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Zimbabwe rakes in $136.9m mining tax revenue windfall

21 January 2013   (0 Comments)
Posted by: SAIT Technical
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By Tawanda Karombo (Business Day)

Executive summary

The Zimbabwe Revenue Authoritity collected $136.9m in mining royalties last year, above its target of $130.1m. Mining companies have been contesting the mineral royalty and mining fee increases implemented last year. The increase in the rates of royalties on gold and platinum from 4.5% and 5% to 7% and 10% respectively contributed to the positive performance.

Full article

HARARE — Zimbabwe has received a windfall from platinum and gold mining companies, with the state revenue collector, the Zimbabwe Revenue Authority, on Thursday revealing that mining royalties contributed $136.9m to the country's coffers last year.

The revenue collected from royalties was well above its target of $130.1m.

Mining companies in Zimbabwe have been contesting the mineral royalty and mining fee increases the government implemented last year.

Mining executives and analysts have said the exorbitant fee increases affected profitability. The country's chamber of mines has been lobbying for a review of royalties and fees.

"The increase in the rates of royalties on gold and platinum from 4.5% and 5% to 7% and 10% respectively further contributed to the positive performance,” tax authority chairman Sternford Moyo said.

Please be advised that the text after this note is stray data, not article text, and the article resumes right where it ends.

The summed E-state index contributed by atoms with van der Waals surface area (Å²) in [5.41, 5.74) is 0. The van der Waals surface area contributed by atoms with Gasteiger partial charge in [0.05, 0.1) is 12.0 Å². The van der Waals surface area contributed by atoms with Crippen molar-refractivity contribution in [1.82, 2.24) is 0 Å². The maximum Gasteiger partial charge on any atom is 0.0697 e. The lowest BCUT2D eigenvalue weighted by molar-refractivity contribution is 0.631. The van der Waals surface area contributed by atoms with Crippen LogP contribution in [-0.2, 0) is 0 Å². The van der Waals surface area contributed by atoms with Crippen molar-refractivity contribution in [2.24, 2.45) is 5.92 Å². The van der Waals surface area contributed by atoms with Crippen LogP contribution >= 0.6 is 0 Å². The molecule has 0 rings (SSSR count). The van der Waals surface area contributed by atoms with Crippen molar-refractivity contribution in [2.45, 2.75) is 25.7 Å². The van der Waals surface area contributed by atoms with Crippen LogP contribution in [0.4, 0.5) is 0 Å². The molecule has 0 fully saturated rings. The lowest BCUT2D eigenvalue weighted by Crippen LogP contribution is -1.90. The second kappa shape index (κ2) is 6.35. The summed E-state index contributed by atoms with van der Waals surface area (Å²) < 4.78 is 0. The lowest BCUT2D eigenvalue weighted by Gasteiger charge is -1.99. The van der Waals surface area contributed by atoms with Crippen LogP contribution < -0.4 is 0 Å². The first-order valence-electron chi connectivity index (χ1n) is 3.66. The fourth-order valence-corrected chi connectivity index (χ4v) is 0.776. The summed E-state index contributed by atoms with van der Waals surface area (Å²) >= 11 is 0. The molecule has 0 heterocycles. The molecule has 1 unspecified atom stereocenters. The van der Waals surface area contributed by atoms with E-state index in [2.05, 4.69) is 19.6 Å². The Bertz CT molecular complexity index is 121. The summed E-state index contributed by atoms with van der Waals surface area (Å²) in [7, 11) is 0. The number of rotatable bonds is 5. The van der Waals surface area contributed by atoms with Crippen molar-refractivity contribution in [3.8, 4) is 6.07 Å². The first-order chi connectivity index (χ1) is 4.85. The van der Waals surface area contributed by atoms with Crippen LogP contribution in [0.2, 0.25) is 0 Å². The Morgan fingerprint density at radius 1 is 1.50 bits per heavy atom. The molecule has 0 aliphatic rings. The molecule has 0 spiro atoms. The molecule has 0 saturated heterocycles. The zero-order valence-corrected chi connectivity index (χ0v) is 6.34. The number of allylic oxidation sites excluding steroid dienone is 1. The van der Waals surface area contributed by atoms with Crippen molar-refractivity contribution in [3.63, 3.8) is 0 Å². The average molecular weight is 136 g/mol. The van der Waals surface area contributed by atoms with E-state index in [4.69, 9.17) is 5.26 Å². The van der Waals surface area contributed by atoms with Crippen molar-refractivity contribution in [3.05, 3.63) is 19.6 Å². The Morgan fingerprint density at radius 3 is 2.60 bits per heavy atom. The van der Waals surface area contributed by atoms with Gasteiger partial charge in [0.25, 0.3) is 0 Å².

New revenue collection powers last year resulted in Zimplats, which is now 51% owned by local Zimbabwean groups, giving up its fight over a $33.8m revised income tax assessment.

The company is now contesting the interest and penalties on nonpayment. Zimplats CEO Alex Mhembere has previously said the tax demand could delay the company's planned projects to ramp up production.

But after an indigenisation pact under which Zimplats would vendor-finance black Zimbabwean groups to acquire its shares, the government was expected to lower royalties and mining fees, Impala Platinum said after the signing the deal. This could happen as early as June.

Mr Moyo said company tax contributions at $442.7m had firmed 14% against a target of $415m set for the period. This was a result of "recapitalisation by some large companies”.

But Zimbabwean companies still faced challenges, including "lack of credit lines, energy shortages and high interest rates” on capital. Gross revenue collections for last year amounted to $3.45bn compared with a targeted $3.23bn.

Bloomberg on Thursday reported that the yields on bonds of Aquarius Platinum — which operates Zimbabwe's Mimosa platinum mine in partnership with Implats — slid 158 basis points to an eight-month low after Anglo American Platinum's (Amplats') announcement on Tuesday that it will cut production.

It plans placing four mine shafts in South Africa on care and maintenance, cutting 14,000 jobs in the process.

Production cuts at South African platinum mines, which account for three-quarters of world supply, drove the price of the metal to a three-month high on Tuesday. The rally extended a 9.9% increase last year amid violent labour protests.


Section 240A of the Tax Administration Act, 2011 (as amended) requires that all tax practitioners register with a recognized controlling body before 1 July 2013. It is a criminal offense to not register with both a recognized controlling body and SARS.


The Act requires that a minimum academic and practical requirments be set to register with a controlling body. Click here for the minimum requirements of SAIT.

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